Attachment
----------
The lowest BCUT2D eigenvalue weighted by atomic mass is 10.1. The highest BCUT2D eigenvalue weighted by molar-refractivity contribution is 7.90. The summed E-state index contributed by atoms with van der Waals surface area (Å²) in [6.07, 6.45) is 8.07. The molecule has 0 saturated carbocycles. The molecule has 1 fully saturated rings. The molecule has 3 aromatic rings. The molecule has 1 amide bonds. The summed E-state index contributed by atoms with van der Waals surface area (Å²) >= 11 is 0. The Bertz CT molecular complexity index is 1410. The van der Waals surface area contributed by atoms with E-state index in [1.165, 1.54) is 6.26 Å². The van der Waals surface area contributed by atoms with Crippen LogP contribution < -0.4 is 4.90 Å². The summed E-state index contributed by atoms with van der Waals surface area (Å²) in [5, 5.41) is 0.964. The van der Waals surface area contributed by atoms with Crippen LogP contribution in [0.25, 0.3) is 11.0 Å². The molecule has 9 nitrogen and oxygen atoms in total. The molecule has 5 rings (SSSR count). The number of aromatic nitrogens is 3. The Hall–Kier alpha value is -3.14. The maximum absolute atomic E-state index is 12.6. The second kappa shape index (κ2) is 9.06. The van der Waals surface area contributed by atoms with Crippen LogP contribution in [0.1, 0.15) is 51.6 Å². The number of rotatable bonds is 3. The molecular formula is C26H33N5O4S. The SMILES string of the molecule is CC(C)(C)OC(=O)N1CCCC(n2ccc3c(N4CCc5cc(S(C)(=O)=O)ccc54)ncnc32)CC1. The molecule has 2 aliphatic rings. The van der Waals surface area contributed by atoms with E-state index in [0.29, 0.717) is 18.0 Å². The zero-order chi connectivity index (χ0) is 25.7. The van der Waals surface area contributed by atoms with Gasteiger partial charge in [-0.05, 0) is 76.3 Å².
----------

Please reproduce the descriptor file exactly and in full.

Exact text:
The lowest BCUT2D eigenvalue weighted by atomic mass is 10.1. The highest BCUT2D eigenvalue weighted by molar-refractivity contribution is 7.90. The summed E-state index contributed by atoms with van der Waals surface area (Å²) in [6.07, 6.45) is 8.07. The molecule has 0 saturated carbocycles. The molecule has 1 fully saturated rings. The molecule has 3 aromatic rings. The molecule has 1 amide bonds. The summed E-state index contributed by atoms with van der Waals surface area (Å²) >= 11 is 0. The Bertz CT molecular complexity index is 1410. The van der Waals surface area contributed by atoms with E-state index in [1.165, 1.54) is 6.26 Å². The van der Waals surface area contributed by atoms with Crippen LogP contribution < -0.4 is 4.90 Å². The summed E-state index contributed by atoms with van der Waals surface area (Å²) in [5, 5.41) is 0.964. The van der Waals surface area contributed by atoms with Crippen LogP contribution in [0.25, 0.3) is 11.0 Å². The molecule has 9 nitrogen and oxygen atoms in total. The molecule has 5 rings (SSSR count). The number of aromatic nitrogens is 3. The Hall–Kier alpha value is -3.14. The maximum absolute atomic E-state index is 12.6. The second kappa shape index (κ2) is 9.06. The van der Waals surface area contributed by atoms with Crippen LogP contribution in [0.1, 0.15) is 51.6 Å². The number of rotatable bonds is 3. The molecular formula is C26H33N5O4S. The SMILES string of the molecule is CC(C)(C)OC(=O)N1CCCC(n2ccc3c(N4CCc5cc(S(C)(=O)=O)ccc54)ncnc32)CC1. The molecule has 2 aliphatic rings. The van der Waals surface area contributed by atoms with E-state index in [0.29, 0.717) is 18.0 Å². The zero-order chi connectivity index (χ0) is 25.7. The van der Waals surface area contributed by atoms with Gasteiger partial charge in [-0.05, 0) is 76.3 Å².